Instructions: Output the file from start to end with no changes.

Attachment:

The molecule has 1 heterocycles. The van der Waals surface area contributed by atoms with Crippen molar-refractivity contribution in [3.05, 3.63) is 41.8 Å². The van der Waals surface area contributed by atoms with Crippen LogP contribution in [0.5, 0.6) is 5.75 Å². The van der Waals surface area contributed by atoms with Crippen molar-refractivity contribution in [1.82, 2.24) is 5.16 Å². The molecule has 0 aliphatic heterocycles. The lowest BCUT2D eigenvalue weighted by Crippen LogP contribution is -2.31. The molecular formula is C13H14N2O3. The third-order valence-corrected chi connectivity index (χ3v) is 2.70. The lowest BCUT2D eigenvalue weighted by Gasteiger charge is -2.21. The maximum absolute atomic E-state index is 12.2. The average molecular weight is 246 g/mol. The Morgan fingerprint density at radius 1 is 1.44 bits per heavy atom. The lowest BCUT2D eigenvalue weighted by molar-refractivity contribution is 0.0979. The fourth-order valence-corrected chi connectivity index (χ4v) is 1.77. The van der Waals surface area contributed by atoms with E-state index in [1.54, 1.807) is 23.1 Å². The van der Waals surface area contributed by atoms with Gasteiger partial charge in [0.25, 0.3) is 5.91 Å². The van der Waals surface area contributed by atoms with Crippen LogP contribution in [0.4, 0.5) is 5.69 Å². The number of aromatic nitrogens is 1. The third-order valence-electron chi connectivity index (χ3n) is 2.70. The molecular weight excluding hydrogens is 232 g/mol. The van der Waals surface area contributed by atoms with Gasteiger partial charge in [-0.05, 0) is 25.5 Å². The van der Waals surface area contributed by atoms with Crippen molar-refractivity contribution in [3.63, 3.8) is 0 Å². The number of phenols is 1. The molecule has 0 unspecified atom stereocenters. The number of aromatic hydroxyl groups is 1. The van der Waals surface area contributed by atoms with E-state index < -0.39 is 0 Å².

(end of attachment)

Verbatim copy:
The molecule has 1 heterocycles. The van der Waals surface area contributed by atoms with Crippen molar-refractivity contribution in [3.05, 3.63) is 41.8 Å². The van der Waals surface area contributed by atoms with Crippen LogP contribution in [0.5, 0.6) is 5.75 Å². The van der Waals surface area contributed by atoms with Crippen molar-refractivity contribution in [1.82, 2.24) is 5.16 Å². The molecule has 0 aliphatic heterocycles. The lowest BCUT2D eigenvalue weighted by Crippen LogP contribution is -2.31. The molecular formula is C13H14N2O3. The third-order valence-corrected chi connectivity index (χ3v) is 2.70. The lowest BCUT2D eigenvalue weighted by Gasteiger charge is -2.21. The maximum absolute atomic E-state index is 12.2. The average molecular weight is 246 g/mol. The Morgan fingerprint density at radius 1 is 1.44 bits per heavy atom. The lowest BCUT2D eigenvalue weighted by molar-refractivity contribution is 0.0979. The fourth-order valence-corrected chi connectivity index (χ4v) is 1.77. The van der Waals surface area contributed by atoms with E-state index in [1.54, 1.807) is 23.1 Å². The van der Waals surface area contributed by atoms with Gasteiger partial charge in [0.25, 0.3) is 5.91 Å². The van der Waals surface area contributed by atoms with Crippen LogP contribution in [0.4, 0.5) is 5.69 Å². The number of aromatic nitrogens is 1. The third-order valence-electron chi connectivity index (χ3n) is 2.70. The molecular weight excluding hydrogens is 232 g/mol. The van der Waals surface area contributed by atoms with Gasteiger partial charge in [-0.05, 0) is 25.5 Å². The van der Waals surface area contributed by atoms with Crippen molar-refractivity contribution in [3.63, 3.8) is 0 Å². The number of phenols is 1. The molecule has 0 unspecified atom stereocenters. The number of aromatic hydroxyl groups is 1. The van der Waals surface area contributed by atoms with E-state index < -0.39 is 0 Å².